Some of our group members participated the annual Finnish Educational Research Association (FERA) Conference on Educational Research 2015, held in Vaasa, Western Finland.
In Åbo Akademi, as Swedish university, the bilingualism was strongly visible in presentations and symposiums. This was a good reminder of both national languages present in Finnish academic world.
Also in the main panel discussion, one of four depater spoke Swedish. Moreover, she was the only woman in the panel. Luckily, the panel did not deserve the ”Congrats, you have an all male panel!” wishes with the “thumbs up” from the Knight Rider1. Still, this distribution is quite interesting in the field, where the great majority of students, researchers, other academic staff and practitioners are women. And especially, when the task of the panelists is to determine the situation, development and future of educational science.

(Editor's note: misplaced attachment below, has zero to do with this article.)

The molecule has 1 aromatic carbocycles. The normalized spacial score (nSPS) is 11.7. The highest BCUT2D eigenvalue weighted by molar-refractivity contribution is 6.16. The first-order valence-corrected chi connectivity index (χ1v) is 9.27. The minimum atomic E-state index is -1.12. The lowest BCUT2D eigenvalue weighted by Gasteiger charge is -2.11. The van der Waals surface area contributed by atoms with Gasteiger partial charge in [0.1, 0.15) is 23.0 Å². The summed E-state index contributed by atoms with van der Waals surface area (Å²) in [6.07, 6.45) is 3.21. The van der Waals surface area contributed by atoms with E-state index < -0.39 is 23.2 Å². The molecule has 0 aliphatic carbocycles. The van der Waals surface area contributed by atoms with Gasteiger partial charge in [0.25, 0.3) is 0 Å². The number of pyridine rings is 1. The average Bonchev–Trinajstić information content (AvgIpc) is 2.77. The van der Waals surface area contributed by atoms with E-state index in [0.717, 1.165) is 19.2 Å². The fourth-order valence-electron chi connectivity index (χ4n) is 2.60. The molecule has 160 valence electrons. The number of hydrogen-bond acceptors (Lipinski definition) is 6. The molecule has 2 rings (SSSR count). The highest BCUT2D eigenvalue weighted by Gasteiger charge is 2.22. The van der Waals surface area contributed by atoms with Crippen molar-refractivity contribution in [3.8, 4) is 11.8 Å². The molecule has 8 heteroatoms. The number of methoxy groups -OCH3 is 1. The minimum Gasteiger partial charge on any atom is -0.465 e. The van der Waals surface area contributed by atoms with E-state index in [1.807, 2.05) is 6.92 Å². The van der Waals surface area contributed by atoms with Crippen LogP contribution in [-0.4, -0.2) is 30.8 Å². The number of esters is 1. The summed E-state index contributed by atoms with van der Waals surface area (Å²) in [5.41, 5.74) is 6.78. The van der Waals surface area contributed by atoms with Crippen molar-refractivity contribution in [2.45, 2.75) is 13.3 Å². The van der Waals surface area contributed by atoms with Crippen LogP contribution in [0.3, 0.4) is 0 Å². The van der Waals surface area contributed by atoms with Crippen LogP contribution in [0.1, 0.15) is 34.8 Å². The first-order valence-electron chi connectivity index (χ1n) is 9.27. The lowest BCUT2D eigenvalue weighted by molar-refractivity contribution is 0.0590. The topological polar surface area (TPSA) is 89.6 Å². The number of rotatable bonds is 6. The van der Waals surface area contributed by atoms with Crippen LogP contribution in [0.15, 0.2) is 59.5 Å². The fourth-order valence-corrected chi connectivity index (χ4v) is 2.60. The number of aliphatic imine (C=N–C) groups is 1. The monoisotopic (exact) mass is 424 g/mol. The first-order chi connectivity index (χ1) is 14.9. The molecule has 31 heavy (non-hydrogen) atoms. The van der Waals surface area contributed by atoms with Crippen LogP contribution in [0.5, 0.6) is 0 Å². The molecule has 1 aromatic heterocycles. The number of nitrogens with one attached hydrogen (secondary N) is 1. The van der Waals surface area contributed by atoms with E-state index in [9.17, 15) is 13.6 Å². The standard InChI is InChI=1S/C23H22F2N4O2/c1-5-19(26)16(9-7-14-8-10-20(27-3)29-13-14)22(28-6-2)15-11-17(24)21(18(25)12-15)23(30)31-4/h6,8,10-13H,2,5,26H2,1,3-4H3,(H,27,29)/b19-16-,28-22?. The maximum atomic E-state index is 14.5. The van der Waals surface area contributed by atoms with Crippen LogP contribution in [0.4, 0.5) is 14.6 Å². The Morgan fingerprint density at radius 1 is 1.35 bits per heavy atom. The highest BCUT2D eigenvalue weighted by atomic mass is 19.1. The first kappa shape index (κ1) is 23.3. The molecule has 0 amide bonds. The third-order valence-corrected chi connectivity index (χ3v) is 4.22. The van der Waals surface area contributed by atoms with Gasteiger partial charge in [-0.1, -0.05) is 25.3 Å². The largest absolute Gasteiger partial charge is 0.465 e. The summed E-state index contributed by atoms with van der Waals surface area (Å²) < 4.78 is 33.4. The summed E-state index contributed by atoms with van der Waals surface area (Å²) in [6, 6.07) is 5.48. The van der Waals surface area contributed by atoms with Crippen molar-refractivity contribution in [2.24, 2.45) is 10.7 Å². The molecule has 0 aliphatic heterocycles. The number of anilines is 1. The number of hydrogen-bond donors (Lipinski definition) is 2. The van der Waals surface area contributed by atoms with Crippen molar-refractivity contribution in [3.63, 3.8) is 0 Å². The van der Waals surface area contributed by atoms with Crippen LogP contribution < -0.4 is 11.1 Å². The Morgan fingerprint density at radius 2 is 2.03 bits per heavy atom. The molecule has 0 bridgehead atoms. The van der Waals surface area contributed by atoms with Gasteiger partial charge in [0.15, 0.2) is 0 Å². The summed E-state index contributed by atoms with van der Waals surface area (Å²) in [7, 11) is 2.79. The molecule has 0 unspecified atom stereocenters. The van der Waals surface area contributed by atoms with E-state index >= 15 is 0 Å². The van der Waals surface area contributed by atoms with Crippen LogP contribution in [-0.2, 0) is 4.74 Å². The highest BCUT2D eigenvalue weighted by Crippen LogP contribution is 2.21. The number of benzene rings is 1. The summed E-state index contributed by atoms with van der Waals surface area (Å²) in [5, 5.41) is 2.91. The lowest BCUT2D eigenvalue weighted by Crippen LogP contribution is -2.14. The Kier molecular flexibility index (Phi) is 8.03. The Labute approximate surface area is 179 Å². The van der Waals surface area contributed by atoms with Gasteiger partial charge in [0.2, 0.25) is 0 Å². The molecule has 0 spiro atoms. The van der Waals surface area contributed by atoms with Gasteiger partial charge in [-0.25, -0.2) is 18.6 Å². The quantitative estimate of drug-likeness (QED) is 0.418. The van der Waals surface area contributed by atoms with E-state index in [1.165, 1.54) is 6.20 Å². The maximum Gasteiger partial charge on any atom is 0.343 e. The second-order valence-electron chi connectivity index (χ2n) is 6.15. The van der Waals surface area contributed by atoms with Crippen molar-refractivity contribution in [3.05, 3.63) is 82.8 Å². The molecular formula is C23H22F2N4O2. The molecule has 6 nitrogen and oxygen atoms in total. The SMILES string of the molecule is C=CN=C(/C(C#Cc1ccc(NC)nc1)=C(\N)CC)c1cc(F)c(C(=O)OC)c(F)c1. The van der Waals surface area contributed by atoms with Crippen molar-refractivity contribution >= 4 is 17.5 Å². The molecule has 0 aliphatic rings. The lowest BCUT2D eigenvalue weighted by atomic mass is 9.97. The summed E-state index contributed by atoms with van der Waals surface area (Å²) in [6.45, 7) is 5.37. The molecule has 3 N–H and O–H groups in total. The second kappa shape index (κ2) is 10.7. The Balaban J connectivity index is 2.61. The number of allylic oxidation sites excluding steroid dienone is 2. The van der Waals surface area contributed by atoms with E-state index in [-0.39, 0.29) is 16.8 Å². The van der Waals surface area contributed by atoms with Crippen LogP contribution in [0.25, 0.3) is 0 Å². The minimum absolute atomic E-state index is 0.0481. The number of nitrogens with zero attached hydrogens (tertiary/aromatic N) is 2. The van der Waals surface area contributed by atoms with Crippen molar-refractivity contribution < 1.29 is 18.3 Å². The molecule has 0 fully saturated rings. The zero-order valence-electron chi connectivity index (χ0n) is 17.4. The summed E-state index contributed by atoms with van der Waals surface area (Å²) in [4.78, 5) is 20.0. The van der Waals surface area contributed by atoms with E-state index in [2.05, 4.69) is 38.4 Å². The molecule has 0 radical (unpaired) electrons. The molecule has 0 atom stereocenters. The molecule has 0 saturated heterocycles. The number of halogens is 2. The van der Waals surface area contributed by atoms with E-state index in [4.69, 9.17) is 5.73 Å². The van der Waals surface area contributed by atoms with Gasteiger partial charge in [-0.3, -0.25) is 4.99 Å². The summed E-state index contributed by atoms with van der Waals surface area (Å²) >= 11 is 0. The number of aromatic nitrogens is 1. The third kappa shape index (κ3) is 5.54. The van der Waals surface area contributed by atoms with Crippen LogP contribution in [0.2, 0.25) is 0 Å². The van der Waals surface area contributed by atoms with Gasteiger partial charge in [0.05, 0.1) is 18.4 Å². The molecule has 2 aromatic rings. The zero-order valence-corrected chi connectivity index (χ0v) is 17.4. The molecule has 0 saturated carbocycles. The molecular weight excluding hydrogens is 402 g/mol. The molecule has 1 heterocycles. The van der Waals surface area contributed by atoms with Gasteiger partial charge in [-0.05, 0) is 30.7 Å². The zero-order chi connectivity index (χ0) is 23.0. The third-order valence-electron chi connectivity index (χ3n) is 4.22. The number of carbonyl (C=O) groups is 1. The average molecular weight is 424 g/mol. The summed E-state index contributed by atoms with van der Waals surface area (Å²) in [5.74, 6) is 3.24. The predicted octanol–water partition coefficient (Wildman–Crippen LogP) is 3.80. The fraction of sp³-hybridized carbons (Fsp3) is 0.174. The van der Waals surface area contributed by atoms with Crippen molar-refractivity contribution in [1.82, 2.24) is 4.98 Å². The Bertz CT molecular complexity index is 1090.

The depaters were asked “If the Nobel prize would be awarded in education, to whom it should be given?”. Only male candidates were proposed. Was this a mere coincidence or a sign of continuing tendency of male dominance as the top experts, scientists and “gurus”, who define the field already for newcomers in the required reeding in exams?
On the other hand, we may dig deeper. Why do we raise and award individuals and single performances? Why do we demand academic actors (and encourage women in particular) to pursue career ladder, top positions, name and success? Does this blur the collective nature and the meaning of cooperation in scientific work?
The Nobel prize in education is quite an interesting thought. But instead of individuals, could we award collectives, mutual successes, occupational groups in the grass-root level, research networks, theories or ideas that have developed the field or, above all, made the educational world a better place? We could follow the lead of Nobel Peace Prize, awarded 2015 to the Tunisian National Dialogue Quartet for its contribution to the building of a pluralistic democracy in Tunisia. Perhaps in such cases the female share might be more visible too.
A blog, where the image of David Hasselhoff congratulates the photos of all male panels. Ph.D. Saara Särmä started the blog in 2015.